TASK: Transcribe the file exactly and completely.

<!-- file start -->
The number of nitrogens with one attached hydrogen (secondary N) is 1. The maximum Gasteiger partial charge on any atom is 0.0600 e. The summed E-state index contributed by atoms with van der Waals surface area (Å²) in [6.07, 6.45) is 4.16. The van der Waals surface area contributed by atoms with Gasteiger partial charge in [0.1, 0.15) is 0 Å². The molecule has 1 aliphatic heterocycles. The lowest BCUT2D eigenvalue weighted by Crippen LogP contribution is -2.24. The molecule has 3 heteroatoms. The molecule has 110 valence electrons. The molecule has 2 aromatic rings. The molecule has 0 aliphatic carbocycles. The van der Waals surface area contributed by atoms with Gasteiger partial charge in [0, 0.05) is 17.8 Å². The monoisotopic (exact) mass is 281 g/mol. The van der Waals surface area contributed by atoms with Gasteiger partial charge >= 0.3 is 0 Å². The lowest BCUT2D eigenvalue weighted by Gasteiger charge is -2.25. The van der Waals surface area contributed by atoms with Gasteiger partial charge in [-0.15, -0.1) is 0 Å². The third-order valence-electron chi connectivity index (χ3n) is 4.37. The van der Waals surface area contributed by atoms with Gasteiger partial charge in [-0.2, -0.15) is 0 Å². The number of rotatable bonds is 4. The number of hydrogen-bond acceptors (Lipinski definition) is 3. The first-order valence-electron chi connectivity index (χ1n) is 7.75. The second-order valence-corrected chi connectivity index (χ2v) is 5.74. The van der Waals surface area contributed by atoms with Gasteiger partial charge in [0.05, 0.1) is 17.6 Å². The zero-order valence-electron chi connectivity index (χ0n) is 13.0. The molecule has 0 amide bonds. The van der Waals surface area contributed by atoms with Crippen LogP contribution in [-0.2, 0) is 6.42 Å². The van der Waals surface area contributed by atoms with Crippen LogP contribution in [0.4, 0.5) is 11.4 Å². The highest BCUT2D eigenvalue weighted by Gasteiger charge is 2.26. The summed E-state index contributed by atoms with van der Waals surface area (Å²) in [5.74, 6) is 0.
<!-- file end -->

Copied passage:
The number of nitrogens with one attached hydrogen (secondary N) is 1. The maximum Gasteiger partial charge on any atom is 0.0600 e. The summed E-state index contributed by atoms with van der Waals surface area (Å²) in [6.07, 6.45) is 4.16. The van der Waals surface area contributed by atoms with Gasteiger partial charge in [0.1, 0.15) is 0 Å². The molecule has 1 aliphatic heterocycles. The lowest BCUT2D eigenvalue weighted by Crippen LogP contribution is -2.24. The molecule has 3 heteroatoms. The molecule has 110 valence electrons. The molecule has 2 aromatic rings. The molecule has 0 aliphatic carbocycles. The van der Waals surface area contributed by atoms with Gasteiger partial charge in [0, 0.05) is 17.8 Å². The monoisotopic (exact) mass is 281 g/mol. The van der Waals surface area contributed by atoms with Gasteiger partial charge >= 0.3 is 0 Å². The lowest BCUT2D eigenvalue weighted by Gasteiger charge is -2.25. The van der Waals surface area contributed by atoms with Gasteiger partial charge in [-0.15, -0.1) is 0 Å². The third-order valence-electron chi connectivity index (χ3n) is 4.37. The van der Waals surface area contributed by atoms with Gasteiger partial charge in [-0.2, -0.15) is 0 Å². The number of rotatable bonds is 4. The number of hydrogen-bond acceptors (Lipinski definition) is 3. The first-order valence-electron chi connectivity index (χ1n) is 7.75. The second-order valence-corrected chi connectivity index (χ2v) is 5.74. The van der Waals surface area contributed by atoms with Gasteiger partial charge in [0.05, 0.1) is 17.6 Å². The zero-order valence-electron chi connectivity index (χ0n) is 13.0. The molecule has 0 amide bonds. The van der Waals surface area contributed by atoms with Crippen LogP contribution in [-0.2, 0) is 6.42 Å². The van der Waals surface area contributed by atoms with Crippen LogP contribution in [0.4, 0.5) is 11.4 Å². The highest BCUT2D eigenvalue weighted by Gasteiger charge is 2.26. The summed E-state index contributed by atoms with van der Waals surface area (Å²) in [5.74, 6) is 0.